sudo apt-get install touchpad-indicator the good new is that touchpad-indicator is worked again in 11.10. – Peng Wu Nov 10 '11 at 23:47
  • 3
    "synclient -l | less" to see all available options – samsara Jul 16 '13 at 2:39
  • 8
    In 12.10 and later, you can also use xinput -disable 12 to disable input device 12 (or xinput -enable 12 to enable it). See manual page xinput(1). – Lekensteyn Aug 25 '13 at 22:55
  • 1
    @smartmouse, try putting Geremy's command in a script and then use the "Start Applications" program to run the script on login. – b_laoshi Apr 11 '17 at 2:05
  1. Search for mouse
  2. Click on Mouse and Touchpad
  3. Click off/on button to the right of touchpad settings.

step one

enter image description here

  • 3
    the big ON|OFF widget there is not available in 12.04, that's one one has to resort to the command line... – knocte Jan 29 '14 at 10:44
  • 1
    I've accidentally disabled the touchpad using this method,how do I enable it again without connecting a mouse to my computer? – Ziv May 19 '17 at 15:26
  • 1
    @Ziv You go to this Mouse & Touchpad window, keep clicking tab until the on/off toggler is focused, then press Enter. – paibamboo Oct 7 '17 at 9:57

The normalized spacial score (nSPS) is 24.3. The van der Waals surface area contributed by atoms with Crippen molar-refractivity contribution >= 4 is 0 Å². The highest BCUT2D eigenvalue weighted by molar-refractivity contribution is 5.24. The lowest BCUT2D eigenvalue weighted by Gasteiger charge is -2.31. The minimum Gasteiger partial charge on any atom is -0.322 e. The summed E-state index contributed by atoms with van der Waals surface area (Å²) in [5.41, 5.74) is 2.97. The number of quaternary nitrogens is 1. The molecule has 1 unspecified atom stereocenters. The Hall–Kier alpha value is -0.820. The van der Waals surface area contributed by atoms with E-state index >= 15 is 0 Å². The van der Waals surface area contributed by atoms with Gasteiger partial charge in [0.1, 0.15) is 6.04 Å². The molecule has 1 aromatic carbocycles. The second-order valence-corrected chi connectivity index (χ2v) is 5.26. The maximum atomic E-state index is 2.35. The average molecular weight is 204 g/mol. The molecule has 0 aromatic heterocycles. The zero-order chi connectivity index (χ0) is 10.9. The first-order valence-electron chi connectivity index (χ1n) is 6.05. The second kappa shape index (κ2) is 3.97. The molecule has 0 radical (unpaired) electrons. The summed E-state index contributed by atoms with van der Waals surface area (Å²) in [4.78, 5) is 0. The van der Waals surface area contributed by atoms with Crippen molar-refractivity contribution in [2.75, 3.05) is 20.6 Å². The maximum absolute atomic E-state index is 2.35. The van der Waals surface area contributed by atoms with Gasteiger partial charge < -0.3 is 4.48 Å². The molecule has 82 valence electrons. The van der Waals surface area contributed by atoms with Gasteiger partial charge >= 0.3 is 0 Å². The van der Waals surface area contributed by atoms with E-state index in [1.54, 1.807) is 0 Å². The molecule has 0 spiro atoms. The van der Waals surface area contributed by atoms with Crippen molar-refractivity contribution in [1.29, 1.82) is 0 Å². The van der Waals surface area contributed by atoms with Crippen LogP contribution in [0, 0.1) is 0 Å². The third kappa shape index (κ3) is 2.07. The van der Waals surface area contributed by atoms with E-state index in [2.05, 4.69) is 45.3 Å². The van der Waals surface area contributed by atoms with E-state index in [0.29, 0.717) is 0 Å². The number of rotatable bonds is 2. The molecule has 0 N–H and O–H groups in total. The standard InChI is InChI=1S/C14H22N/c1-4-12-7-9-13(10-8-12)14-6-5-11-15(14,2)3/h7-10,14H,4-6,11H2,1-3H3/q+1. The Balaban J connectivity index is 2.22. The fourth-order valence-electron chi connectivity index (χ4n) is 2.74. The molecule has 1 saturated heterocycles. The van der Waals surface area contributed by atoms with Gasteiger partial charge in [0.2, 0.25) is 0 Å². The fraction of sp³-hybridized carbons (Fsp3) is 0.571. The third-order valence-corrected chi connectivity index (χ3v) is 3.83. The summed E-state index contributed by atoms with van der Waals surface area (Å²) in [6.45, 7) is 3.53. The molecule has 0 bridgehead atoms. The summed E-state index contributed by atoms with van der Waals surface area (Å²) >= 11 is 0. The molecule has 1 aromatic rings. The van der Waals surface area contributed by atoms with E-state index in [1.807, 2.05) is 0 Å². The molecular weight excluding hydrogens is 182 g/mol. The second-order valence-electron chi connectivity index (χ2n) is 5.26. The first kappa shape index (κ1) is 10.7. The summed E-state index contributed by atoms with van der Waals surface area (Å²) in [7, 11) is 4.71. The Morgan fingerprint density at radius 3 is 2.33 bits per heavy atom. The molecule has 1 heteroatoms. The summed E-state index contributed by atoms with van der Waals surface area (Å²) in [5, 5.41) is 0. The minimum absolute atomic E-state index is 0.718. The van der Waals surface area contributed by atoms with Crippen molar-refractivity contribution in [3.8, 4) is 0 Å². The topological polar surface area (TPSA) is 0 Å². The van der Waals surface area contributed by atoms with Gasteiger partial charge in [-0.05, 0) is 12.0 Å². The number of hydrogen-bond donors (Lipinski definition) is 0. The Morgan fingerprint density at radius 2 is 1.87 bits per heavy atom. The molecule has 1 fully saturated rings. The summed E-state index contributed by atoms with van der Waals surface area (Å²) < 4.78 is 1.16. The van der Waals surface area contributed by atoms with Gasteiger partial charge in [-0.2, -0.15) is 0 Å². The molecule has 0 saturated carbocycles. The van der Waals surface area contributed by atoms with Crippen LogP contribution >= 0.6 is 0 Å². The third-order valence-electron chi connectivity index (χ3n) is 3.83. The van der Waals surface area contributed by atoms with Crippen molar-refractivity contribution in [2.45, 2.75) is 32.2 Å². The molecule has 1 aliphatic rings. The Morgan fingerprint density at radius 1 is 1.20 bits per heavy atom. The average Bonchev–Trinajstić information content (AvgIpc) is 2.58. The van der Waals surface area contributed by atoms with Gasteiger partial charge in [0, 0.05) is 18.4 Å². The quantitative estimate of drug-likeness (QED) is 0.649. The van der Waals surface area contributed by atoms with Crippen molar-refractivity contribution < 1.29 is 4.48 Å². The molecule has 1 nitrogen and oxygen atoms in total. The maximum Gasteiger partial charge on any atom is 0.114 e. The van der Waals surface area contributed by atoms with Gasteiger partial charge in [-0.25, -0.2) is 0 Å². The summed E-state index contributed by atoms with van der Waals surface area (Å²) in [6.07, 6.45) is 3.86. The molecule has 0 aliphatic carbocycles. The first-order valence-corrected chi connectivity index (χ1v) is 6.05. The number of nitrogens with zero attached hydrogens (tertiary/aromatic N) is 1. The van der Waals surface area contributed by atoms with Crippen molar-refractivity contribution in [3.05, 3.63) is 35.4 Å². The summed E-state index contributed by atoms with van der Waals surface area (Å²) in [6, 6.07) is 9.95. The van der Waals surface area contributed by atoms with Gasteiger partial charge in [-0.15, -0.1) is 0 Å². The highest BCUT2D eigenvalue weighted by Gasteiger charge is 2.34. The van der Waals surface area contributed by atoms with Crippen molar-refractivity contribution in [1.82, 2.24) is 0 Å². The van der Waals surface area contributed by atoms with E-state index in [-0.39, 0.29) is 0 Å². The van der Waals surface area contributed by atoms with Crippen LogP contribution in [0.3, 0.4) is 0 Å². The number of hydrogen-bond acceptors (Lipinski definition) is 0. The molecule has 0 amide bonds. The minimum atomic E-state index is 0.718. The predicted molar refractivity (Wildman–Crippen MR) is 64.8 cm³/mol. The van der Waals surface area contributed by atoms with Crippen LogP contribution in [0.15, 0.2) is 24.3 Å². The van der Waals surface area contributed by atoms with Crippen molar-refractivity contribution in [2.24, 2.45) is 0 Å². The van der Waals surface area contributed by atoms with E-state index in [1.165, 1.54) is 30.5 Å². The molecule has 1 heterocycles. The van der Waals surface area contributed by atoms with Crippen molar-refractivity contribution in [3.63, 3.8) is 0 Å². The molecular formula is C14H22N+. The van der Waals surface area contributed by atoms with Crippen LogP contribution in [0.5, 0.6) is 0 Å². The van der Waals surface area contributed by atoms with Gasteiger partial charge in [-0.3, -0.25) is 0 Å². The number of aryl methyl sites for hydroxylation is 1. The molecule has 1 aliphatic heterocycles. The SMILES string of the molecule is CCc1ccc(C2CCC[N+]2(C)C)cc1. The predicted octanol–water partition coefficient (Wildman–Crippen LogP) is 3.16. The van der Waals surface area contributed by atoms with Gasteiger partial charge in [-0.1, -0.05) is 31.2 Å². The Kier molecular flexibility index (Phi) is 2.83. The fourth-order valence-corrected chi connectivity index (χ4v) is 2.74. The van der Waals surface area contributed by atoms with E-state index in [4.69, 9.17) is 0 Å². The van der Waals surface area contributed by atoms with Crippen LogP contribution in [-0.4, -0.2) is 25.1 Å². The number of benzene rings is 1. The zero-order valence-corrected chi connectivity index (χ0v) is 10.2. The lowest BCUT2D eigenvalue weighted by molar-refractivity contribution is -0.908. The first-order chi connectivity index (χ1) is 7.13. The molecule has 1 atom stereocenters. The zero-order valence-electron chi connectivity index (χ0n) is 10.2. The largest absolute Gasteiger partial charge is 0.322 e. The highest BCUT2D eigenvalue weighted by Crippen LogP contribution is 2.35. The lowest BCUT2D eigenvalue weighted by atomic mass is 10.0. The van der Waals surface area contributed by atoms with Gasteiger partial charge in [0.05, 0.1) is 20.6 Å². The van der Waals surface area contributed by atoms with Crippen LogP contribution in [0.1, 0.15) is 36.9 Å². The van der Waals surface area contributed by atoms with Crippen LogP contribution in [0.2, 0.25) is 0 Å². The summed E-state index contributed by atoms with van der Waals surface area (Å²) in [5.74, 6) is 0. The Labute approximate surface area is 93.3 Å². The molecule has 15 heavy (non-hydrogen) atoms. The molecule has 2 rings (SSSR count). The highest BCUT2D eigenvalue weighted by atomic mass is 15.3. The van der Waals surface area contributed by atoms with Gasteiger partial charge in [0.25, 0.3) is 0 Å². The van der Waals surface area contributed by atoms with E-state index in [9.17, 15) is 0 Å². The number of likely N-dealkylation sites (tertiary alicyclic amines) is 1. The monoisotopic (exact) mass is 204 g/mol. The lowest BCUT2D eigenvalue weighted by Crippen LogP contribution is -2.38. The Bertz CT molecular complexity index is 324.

• this is a good way to do it. My touchpad keep re-enabling itself after I disable it through commandline – Hoàng Long Jul 26 at 7:14

check this link out: How to disable-enable touchpad in ubuntu 11.10

The answer found there is really neat:

sudo add-apt-repository ppa:atareao/atareao
sudo apt-get update
sudo apt-get install touchpad-indicator

After this you will get a switch in your notification area.

The only thing I would wish is to be able to set the switch key to Fn+F8 (which is a touchpad key switch on my keyboard...

  • orsome! It once was broken in 11.10. but now it is worked – Peng Wu Nov 10 '11 at 23:47
  • 1
    Does work in 12.04. – viking Feb 20 '13 at 20:06
  • 1
    works fine in 14.04 – voiger Sep 4 '14 at 13:28
  • 2
    WARNING: this requires trusting user atareao, he could be hosting malware in his PPA – knocte Oct 16 '16 at 10:30
  • 1